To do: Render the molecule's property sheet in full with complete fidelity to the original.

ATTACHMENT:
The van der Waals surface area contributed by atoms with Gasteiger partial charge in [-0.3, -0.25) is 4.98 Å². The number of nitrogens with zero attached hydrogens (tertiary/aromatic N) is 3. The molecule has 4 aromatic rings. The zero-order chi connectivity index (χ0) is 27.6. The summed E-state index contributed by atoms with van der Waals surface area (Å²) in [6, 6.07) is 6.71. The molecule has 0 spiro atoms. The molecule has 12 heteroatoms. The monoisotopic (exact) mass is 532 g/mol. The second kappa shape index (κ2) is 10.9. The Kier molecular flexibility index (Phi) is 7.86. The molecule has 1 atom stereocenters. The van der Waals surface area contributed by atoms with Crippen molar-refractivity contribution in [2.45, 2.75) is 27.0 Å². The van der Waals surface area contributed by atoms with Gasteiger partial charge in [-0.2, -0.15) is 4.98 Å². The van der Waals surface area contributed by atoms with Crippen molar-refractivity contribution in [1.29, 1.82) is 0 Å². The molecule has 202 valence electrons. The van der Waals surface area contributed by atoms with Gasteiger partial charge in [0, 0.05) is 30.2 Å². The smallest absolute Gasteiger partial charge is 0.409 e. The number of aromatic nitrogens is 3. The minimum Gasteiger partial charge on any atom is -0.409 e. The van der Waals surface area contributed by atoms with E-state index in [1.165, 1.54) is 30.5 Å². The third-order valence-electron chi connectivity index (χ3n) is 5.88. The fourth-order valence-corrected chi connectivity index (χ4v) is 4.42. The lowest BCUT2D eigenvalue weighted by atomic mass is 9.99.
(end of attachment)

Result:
The van der Waals surface area contributed by atoms with Gasteiger partial charge in [-0.3, -0.25) is 4.98 Å². The number of nitrogens with zero attached hydrogens (tertiary/aromatic N) is 3. The molecule has 4 aromatic rings. The zero-order chi connectivity index (χ0) is 27.6. The summed E-state index contributed by atoms with van der Waals surface area (Å²) in [6, 6.07) is 6.71. The molecule has 0 spiro atoms. The molecule has 12 heteroatoms. The monoisotopic (exact) mass is 532 g/mol. The second kappa shape index (κ2) is 10.9. The Kier molecular flexibility index (Phi) is 7.86. The molecule has 1 atom stereocenters. The van der Waals surface area contributed by atoms with Crippen molar-refractivity contribution in [2.45, 2.75) is 27.0 Å². The van der Waals surface area contributed by atoms with Gasteiger partial charge in [-0.2, -0.15) is 4.98 Å². The van der Waals surface area contributed by atoms with Crippen molar-refractivity contribution in [1.29, 1.82) is 0 Å². The molecule has 202 valence electrons. The van der Waals surface area contributed by atoms with Gasteiger partial charge in [0, 0.05) is 30.2 Å². The smallest absolute Gasteiger partial charge is 0.409 e. The number of aromatic nitrogens is 3. The minimum Gasteiger partial charge on any atom is -0.409 e. The van der Waals surface area contributed by atoms with E-state index in [1.165, 1.54) is 30.5 Å². The third-order valence-electron chi connectivity index (χ3n) is 5.88. The fourth-order valence-corrected chi connectivity index (χ4v) is 4.42. The lowest BCUT2D eigenvalue weighted by atomic mass is 9.99.